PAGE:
Forest Houses Resort is located at 9275 N. Highway 89A in Sedona, and is closed in January and February. Information: 928-282-2999 or www.foresthousesresort.com.
© Morey Milbradt
Click image to view larger in separate window.
Forest Houses ResortIf you're looking for a cozy place to hang your stockings this month, Forest Houses Resort in Oak Creek Canyon features 15 rental "cabins," and they all have fireplaces.
By Kathy Montgomery
For Bob Kittredge, Forest Houses Resort is more than a collection of funky stone and wood rental houses along Oak Creek. It's his childhood home and the repository of his family's history. Walk into the office, and you'll see memorabilia he's unearthed, including his own baby bottles, glass milk containers and a miniature replica of the motorcycle his dad drove in on — one of the first built by Harley Davidson.
Bob's father arrived in 1930 with his brother, a pet monkey, a baby coyote and plans for a "citadel in the woods." The brothers bought the 20-acre property for $60 an acre and built The Barn, now guest lodging, to house a team of Percheron draft horses that dragged the logs used to build the Log House, the brothers' first house.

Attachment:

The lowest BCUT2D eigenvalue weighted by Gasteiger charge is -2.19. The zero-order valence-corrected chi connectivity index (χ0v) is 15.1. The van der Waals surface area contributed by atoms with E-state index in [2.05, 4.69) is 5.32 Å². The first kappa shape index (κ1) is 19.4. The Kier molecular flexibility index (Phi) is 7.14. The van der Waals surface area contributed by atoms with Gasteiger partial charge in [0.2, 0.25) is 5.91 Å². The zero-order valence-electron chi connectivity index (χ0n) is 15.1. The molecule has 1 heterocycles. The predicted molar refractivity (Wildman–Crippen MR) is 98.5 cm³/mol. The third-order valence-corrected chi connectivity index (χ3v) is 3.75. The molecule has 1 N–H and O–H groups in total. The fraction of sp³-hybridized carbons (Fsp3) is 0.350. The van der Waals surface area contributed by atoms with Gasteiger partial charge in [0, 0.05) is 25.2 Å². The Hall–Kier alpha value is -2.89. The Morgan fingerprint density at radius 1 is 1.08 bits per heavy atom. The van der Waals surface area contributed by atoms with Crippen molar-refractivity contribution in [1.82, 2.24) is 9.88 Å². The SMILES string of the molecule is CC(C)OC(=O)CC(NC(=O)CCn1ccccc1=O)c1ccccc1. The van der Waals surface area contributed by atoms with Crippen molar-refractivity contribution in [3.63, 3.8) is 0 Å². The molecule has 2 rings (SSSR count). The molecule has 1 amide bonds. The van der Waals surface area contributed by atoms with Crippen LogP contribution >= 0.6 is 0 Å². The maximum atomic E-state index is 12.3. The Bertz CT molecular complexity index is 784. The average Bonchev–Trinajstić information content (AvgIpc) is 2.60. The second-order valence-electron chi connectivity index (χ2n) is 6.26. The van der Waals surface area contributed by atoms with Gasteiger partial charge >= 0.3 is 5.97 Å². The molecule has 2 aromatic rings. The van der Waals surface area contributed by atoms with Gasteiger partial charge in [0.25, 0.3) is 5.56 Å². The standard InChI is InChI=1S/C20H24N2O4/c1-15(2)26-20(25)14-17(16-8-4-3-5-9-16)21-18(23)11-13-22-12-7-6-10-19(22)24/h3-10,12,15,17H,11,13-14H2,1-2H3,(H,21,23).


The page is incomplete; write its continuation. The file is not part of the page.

Both of Bob's parents were artists. His father, also named Bob, never attended high school but apprenticed himself to a sculptor at age 14. Ambling down what was once the canyon road, Bob Jr. points to the Studio House, a guest house with north-facing clerestory windows that served as his parents' studio.
Bob Sr.'s preferred medium was stone, and Bob likes to say his father graduated from stone sculptures to larger, livable works of art. He built the Rock House as a rental trial balloon in 1946, and five more houses over the next 10 years. He quit building for good in the 1970s, out of frustration with Coconino County's newly minted building codes. The resort now includes 15 houses, which range from a studio apartment to a rambling, five-bedroom, multistory structure.
When Bob Jr. took over the property in 1982, it was closed as a resort. He reopened the resort in 1987 and has run it ever since. His daughters now sleep in his old room.
"It's been a lot of fun for me to fix it, work on it, improve it," Bob says. "I'm trying to maintain Mom and Dad's style, structure and ambience." That means no streetlights, no televisions and no telephones, except for one public pay phone. Even cell phones don't work. A confirmation letter advises guests: "Here at Forest Houses, we offer you absolutely nothing to do. You must kick back and relax."
Bob has known some of his guests for 30 years. He thinks of them as friends. "People can vacation anywhere," he says. "They will come back to a place that greets them by name."